Lambholt Elder: DFC, and one where the difference between day and night side is way too big.

Lost in the Woods: Yes, the flavor is thick here, but a really good design would have been able to produce a useful card with it. Note that this plays even horribly when it works…

Predator Ooze: Indestructible always has my inner alarm going off, since this is just another ability created for those players who hate interaction. But, actually, removal has become so varied in limited that it isn’t THAT hard to handle indestructibility – the creature can be neutralized by an aura, exiled, have its toughness reduced, or bounced, and its controller can be forced to sacrifice it. It can be tapped, and since it doesn’t trample, endlessly blocked by a regenerating creature… and so on. Also, this creature is designed in a way which encourages attacking with it instead of keeping it on defense, so I can live with it. Considering all that, I see a creature rewarding extreme color commitment strongly, but not too strongly. I think I’ll find a use for it.

Scorned Villager: A DFC (probably one which will be underestimated at first).

Somberwald Dryad: Didn’t I just replace Rushwood Dryad with Lynx, because cat is still a cooler creature type than dryad? Well, back to the dryad then, because I really agree that these stats are more on par for Green.

Strangleroot Geist: Oh dear, is that card strong! But a few really strong cards for dedicated aggro decks in a certain color are valuable tools – usually, really strong cards taking up rare slots tend to fall on the controllish side. This is a high-end card, make no mistake, but it is still reasonable.

Tracker’s Instincts: Finally, a good Simic flashback card! Commune with Nature certainly didn’t need an extra mana, but the cheap flashback makes up for it. Oh, and of course it fills your graveyard, which Commune didn’t.

Ulvenwald Bear: Another simple, yet very playable morbid design.

Village Survivors: Fateful hour, and what a strange ability in Green: Having Vigilance itself is fine, but granting it to others? I probably would have used it if it just had vigilance.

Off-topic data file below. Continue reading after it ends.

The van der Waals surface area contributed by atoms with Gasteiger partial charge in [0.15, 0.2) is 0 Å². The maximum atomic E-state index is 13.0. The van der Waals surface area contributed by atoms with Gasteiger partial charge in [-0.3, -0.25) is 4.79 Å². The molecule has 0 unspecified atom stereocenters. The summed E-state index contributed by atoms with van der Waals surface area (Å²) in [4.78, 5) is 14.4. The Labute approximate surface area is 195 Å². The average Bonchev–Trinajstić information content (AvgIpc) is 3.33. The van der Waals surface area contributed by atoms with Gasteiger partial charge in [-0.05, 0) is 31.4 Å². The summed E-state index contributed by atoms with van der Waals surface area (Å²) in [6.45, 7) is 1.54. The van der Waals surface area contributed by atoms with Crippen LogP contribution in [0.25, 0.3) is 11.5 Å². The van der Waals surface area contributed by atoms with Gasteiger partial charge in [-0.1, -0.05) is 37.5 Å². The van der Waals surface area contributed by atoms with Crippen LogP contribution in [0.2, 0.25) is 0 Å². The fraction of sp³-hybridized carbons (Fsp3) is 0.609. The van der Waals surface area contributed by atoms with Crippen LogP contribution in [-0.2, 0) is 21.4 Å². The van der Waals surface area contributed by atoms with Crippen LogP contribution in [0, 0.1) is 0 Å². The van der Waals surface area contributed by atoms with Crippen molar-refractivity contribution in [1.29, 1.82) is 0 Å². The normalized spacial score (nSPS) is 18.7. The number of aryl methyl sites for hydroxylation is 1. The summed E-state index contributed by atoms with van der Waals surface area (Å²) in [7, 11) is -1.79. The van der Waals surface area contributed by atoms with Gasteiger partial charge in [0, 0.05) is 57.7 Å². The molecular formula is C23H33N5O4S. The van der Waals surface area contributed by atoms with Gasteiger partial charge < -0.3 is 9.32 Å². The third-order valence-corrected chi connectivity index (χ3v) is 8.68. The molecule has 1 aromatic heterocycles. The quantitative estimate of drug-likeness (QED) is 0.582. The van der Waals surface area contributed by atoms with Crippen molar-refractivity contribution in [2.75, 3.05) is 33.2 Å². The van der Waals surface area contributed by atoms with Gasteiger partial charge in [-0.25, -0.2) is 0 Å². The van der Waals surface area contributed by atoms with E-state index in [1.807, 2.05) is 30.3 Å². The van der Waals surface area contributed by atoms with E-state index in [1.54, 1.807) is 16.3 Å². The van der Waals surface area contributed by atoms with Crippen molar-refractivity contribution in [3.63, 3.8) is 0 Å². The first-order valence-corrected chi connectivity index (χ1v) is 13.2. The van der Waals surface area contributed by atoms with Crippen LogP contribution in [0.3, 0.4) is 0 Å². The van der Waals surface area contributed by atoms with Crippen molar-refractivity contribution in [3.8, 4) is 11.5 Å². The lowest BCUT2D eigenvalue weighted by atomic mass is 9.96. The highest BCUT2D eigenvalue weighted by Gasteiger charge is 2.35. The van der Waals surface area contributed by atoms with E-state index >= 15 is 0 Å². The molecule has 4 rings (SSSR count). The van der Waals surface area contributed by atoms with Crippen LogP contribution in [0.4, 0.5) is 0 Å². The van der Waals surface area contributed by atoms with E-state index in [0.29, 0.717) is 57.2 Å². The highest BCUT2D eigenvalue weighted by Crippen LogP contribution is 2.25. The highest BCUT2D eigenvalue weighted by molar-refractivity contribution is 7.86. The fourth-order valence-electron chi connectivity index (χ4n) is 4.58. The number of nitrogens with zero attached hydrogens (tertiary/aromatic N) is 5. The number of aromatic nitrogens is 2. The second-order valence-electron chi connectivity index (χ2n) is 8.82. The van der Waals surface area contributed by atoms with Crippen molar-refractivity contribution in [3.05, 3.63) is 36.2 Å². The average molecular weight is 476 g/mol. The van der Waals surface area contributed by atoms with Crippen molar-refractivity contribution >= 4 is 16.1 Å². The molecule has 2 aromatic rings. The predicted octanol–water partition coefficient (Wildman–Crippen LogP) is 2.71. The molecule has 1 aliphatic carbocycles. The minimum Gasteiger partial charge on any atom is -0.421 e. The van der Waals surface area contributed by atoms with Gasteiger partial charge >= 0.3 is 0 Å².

Vorapede: There is one ability too much on this card – it is hard to kill, hard to block and hard to race or generally attack into it. All this with already nice stats for 5 mana. Generally, when a larger creature gets pushed for constructed, it is just too good in limited. This is no exception.

Wild Hunger: And here comes the much-needed Gruul flashback card for my pool! Quite strong, though, but okay.

Wolfbitten Captive: Really strong DFC.

Young Wolf: Flavor aside, I expected that card in White. Elegant basic undying card. Should play wonderfully!

Green is still the least flexible color in limited overall, with its higher average card quality making up for it. That is why I mainly find upgraded cards in Green when a new set comes out – it is the color which has to push the power level on basic creatures.

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2 Comments on “My Dark Ascension Review for Next Level Cubes, Part 4: Green”

  1. jashinc Says:

    No hate for a hasty green 2-drop?
    I’m surprised you did not comment on colour-pie violation…

    • No, Green can have haste once in a while. Actually, being THE creature color, every creature ability makes sense in Green to some amount. It’s the color of nature, after all, and nature knows how to adapt to everything.